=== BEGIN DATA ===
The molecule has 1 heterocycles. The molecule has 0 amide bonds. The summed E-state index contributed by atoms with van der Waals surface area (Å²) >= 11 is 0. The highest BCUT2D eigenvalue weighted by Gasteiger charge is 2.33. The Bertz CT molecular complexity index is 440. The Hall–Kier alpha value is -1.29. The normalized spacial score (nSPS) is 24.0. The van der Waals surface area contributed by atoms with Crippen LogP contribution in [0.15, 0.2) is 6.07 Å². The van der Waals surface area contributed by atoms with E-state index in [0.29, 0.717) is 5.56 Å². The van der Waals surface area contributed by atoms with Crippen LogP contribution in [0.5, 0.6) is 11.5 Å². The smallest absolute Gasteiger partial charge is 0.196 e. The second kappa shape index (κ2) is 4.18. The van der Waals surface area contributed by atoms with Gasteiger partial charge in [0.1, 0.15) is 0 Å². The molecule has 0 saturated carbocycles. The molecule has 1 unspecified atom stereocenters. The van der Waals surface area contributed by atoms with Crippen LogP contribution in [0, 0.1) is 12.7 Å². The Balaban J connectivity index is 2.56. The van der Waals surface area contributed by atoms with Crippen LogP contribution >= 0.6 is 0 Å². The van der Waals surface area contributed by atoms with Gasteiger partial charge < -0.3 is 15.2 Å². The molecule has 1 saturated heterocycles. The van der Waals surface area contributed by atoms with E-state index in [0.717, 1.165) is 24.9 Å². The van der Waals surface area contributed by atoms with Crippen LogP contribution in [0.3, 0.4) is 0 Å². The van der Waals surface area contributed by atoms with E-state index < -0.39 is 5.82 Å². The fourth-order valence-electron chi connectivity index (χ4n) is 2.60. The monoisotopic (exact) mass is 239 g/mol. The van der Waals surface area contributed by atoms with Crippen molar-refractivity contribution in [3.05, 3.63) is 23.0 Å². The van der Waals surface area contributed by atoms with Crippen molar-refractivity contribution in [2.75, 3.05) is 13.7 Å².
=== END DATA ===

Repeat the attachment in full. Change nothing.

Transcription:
The molecule has 1 heterocycles. The molecule has 0 amide bonds. The summed E-state index contributed by atoms with van der Waals surface area (Å²) >= 11 is 0. The highest BCUT2D eigenvalue weighted by Gasteiger charge is 2.33. The Bertz CT molecular complexity index is 440. The Hall–Kier alpha value is -1.29. The normalized spacial score (nSPS) is 24.0. The van der Waals surface area contributed by atoms with Crippen LogP contribution in [0.15, 0.2) is 6.07 Å². The van der Waals surface area contributed by atoms with E-state index in [0.29, 0.717) is 5.56 Å². The van der Waals surface area contributed by atoms with Crippen LogP contribution in [0.5, 0.6) is 11.5 Å². The smallest absolute Gasteiger partial charge is 0.196 e. The second kappa shape index (κ2) is 4.18. The van der Waals surface area contributed by atoms with Gasteiger partial charge in [0.1, 0.15) is 0 Å². The molecule has 0 saturated carbocycles. The molecule has 1 unspecified atom stereocenters. The van der Waals surface area contributed by atoms with Crippen LogP contribution in [0, 0.1) is 12.7 Å². The Balaban J connectivity index is 2.56. The van der Waals surface area contributed by atoms with Crippen LogP contribution >= 0.6 is 0 Å². The van der Waals surface area contributed by atoms with Gasteiger partial charge < -0.3 is 15.2 Å². The molecule has 1 saturated heterocycles. The van der Waals surface area contributed by atoms with E-state index in [0.717, 1.165) is 24.9 Å². The van der Waals surface area contributed by atoms with Crippen LogP contribution in [0.3, 0.4) is 0 Å². The van der Waals surface area contributed by atoms with E-state index < -0.39 is 5.82 Å². The fourth-order valence-electron chi connectivity index (χ4n) is 2.60. The monoisotopic (exact) mass is 239 g/mol. The van der Waals surface area contributed by atoms with Crippen molar-refractivity contribution in [3.05, 3.63) is 23.0 Å². The van der Waals surface area contributed by atoms with Crippen molar-refractivity contribution in [2.75, 3.05) is 13.7 Å².